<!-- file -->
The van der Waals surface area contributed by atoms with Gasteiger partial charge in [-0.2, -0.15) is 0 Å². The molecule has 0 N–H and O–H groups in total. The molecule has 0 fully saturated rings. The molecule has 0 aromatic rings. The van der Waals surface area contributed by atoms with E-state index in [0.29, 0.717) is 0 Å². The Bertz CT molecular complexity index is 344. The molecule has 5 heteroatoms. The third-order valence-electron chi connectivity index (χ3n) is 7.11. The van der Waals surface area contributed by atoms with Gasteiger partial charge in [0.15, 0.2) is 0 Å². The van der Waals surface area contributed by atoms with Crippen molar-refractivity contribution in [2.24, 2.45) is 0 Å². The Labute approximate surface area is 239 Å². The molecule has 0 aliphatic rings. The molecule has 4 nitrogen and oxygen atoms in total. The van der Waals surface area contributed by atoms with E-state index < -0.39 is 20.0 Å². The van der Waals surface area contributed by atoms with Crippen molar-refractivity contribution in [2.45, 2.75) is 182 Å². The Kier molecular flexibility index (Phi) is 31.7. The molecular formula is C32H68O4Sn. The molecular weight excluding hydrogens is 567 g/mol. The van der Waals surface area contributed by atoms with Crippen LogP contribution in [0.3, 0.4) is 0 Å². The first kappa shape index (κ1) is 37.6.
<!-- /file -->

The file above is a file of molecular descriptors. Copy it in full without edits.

The van der Waals surface area contributed by atoms with Gasteiger partial charge in [-0.2, -0.15) is 0 Å². The molecule has 0 N–H and O–H groups in total. The molecule has 0 fully saturated rings. The molecule has 0 aromatic rings. The van der Waals surface area contributed by atoms with E-state index in [0.29, 0.717) is 0 Å². The Bertz CT molecular complexity index is 344. The molecule has 5 heteroatoms. The third-order valence-electron chi connectivity index (χ3n) is 7.11. The van der Waals surface area contributed by atoms with Gasteiger partial charge in [0.15, 0.2) is 0 Å². The van der Waals surface area contributed by atoms with Crippen molar-refractivity contribution in [2.24, 2.45) is 0 Å². The Labute approximate surface area is 239 Å². The molecule has 0 aliphatic rings. The molecule has 4 nitrogen and oxygen atoms in total. The van der Waals surface area contributed by atoms with E-state index < -0.39 is 20.0 Å². The van der Waals surface area contributed by atoms with Crippen molar-refractivity contribution in [2.45, 2.75) is 182 Å². The Kier molecular flexibility index (Phi) is 31.7. The molecular formula is C32H68O4Sn. The molecular weight excluding hydrogens is 567 g/mol. The van der Waals surface area contributed by atoms with Crippen LogP contribution in [0.3, 0.4) is 0 Å². The first kappa shape index (κ1) is 37.6.